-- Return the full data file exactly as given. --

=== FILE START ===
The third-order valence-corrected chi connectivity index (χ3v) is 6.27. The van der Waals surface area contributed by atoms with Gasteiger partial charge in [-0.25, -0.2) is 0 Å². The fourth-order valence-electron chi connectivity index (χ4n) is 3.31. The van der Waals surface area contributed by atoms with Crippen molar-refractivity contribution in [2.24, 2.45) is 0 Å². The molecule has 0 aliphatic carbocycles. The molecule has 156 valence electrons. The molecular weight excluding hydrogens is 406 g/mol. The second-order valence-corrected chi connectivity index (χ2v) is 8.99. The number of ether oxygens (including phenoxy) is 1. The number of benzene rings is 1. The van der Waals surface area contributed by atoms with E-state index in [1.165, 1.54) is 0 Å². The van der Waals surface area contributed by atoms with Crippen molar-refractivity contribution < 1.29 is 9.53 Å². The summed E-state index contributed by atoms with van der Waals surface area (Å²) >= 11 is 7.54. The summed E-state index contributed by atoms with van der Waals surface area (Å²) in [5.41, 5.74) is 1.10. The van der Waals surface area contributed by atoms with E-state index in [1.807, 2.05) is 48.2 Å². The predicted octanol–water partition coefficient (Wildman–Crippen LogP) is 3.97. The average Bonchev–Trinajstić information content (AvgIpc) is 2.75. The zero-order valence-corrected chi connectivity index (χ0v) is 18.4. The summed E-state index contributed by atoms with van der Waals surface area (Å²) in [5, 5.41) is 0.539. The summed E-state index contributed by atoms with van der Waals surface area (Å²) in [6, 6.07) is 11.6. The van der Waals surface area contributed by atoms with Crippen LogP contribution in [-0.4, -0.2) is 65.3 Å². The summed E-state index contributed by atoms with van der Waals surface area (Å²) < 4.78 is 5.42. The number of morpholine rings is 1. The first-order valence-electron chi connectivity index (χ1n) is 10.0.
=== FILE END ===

The third-order valence-corrected chi connectivity index (χ3v) is 6.27. The van der Waals surface area contributed by atoms with Gasteiger partial charge in [-0.25, -0.2) is 0 Å². The fourth-order valence-electron chi connectivity index (χ4n) is 3.31. The van der Waals surface area contributed by atoms with Crippen molar-refractivity contribution in [2.24, 2.45) is 0 Å². The molecule has 0 aliphatic carbocycles. The molecule has 156 valence electrons. The molecular weight excluding hydrogens is 406 g/mol. The second-order valence-corrected chi connectivity index (χ2v) is 8.99. The number of ether oxygens (including phenoxy) is 1. The number of benzene rings is 1. The van der Waals surface area contributed by atoms with E-state index in [1.165, 1.54) is 0 Å². The van der Waals surface area contributed by atoms with Crippen molar-refractivity contribution < 1.29 is 9.53 Å². The summed E-state index contributed by atoms with van der Waals surface area (Å²) >= 11 is 7.54. The summed E-state index contributed by atoms with van der Waals surface area (Å²) in [5.41, 5.74) is 1.10. The van der Waals surface area contributed by atoms with E-state index in [1.807, 2.05) is 48.2 Å². The predicted octanol–water partition coefficient (Wildman–Crippen LogP) is 3.97. The average Bonchev–Trinajstić information content (AvgIpc) is 2.75. The zero-order valence-corrected chi connectivity index (χ0v) is 18.4. The summed E-state index contributed by atoms with van der Waals surface area (Å²) in [5, 5.41) is 0.539. The summed E-state index contributed by atoms with van der Waals surface area (Å²) in [6, 6.07) is 11.6. The van der Waals surface area contributed by atoms with Crippen LogP contribution in [-0.4, -0.2) is 65.3 Å². The summed E-state index contributed by atoms with van der Waals surface area (Å²) < 4.78 is 5.42. The number of morpholine rings is 1. The first-order valence-electron chi connectivity index (χ1n) is 10.0.